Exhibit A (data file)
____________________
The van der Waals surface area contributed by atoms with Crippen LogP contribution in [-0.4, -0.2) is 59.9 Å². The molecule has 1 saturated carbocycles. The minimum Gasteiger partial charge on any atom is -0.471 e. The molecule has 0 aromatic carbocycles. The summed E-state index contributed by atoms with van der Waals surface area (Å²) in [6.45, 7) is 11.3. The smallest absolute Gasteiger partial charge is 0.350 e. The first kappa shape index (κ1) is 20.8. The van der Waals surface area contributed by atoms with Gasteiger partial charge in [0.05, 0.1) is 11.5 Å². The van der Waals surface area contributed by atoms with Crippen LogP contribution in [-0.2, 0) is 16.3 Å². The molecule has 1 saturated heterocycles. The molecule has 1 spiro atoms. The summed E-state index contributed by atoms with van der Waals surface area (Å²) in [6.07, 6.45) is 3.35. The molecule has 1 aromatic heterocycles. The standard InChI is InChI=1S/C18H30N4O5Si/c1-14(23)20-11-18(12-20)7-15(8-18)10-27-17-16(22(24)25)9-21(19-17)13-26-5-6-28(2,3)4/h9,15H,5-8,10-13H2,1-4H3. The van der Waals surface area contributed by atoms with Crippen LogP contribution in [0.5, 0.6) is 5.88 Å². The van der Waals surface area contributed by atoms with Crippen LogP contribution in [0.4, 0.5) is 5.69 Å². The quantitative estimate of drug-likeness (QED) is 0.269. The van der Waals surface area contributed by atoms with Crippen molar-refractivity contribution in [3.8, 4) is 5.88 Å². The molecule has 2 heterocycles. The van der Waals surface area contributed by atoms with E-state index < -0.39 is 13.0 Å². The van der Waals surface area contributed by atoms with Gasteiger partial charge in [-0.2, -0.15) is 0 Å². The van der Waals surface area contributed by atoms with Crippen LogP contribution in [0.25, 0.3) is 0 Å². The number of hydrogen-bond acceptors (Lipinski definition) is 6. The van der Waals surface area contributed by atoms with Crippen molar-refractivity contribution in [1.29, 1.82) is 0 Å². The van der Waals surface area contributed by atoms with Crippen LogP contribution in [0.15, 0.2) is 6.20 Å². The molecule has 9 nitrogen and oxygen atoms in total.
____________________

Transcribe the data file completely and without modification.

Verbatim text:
The van der Waals surface area contributed by atoms with Crippen LogP contribution in [-0.4, -0.2) is 59.9 Å². The molecule has 1 saturated carbocycles. The minimum Gasteiger partial charge on any atom is -0.471 e. The molecule has 0 aromatic carbocycles. The summed E-state index contributed by atoms with van der Waals surface area (Å²) in [6.45, 7) is 11.3. The smallest absolute Gasteiger partial charge is 0.350 e. The first kappa shape index (κ1) is 20.8. The van der Waals surface area contributed by atoms with Gasteiger partial charge in [0.05, 0.1) is 11.5 Å². The van der Waals surface area contributed by atoms with Crippen LogP contribution in [-0.2, 0) is 16.3 Å². The molecule has 1 saturated heterocycles. The molecule has 1 spiro atoms. The summed E-state index contributed by atoms with van der Waals surface area (Å²) in [6.07, 6.45) is 3.35. The molecule has 1 aromatic heterocycles. The standard InChI is InChI=1S/C18H30N4O5Si/c1-14(23)20-11-18(12-20)7-15(8-18)10-27-17-16(22(24)25)9-21(19-17)13-26-5-6-28(2,3)4/h9,15H,5-8,10-13H2,1-4H3. The van der Waals surface area contributed by atoms with Crippen LogP contribution in [0.5, 0.6) is 5.88 Å². The van der Waals surface area contributed by atoms with Crippen LogP contribution in [0.4, 0.5) is 5.69 Å². The quantitative estimate of drug-likeness (QED) is 0.269. The van der Waals surface area contributed by atoms with Crippen molar-refractivity contribution in [3.8, 4) is 5.88 Å². The molecule has 2 heterocycles. The van der Waals surface area contributed by atoms with E-state index < -0.39 is 13.0 Å². The van der Waals surface area contributed by atoms with Gasteiger partial charge in [-0.2, -0.15) is 0 Å². The van der Waals surface area contributed by atoms with Crippen LogP contribution in [0.25, 0.3) is 0 Å². The number of hydrogen-bond acceptors (Lipinski definition) is 6. The van der Waals surface area contributed by atoms with Crippen molar-refractivity contribution in [1.29, 1.82) is 0 Å². The van der Waals surface area contributed by atoms with Crippen LogP contribution in [0.15, 0.2) is 6.20 Å². The molecule has 9 nitrogen and oxygen atoms in total.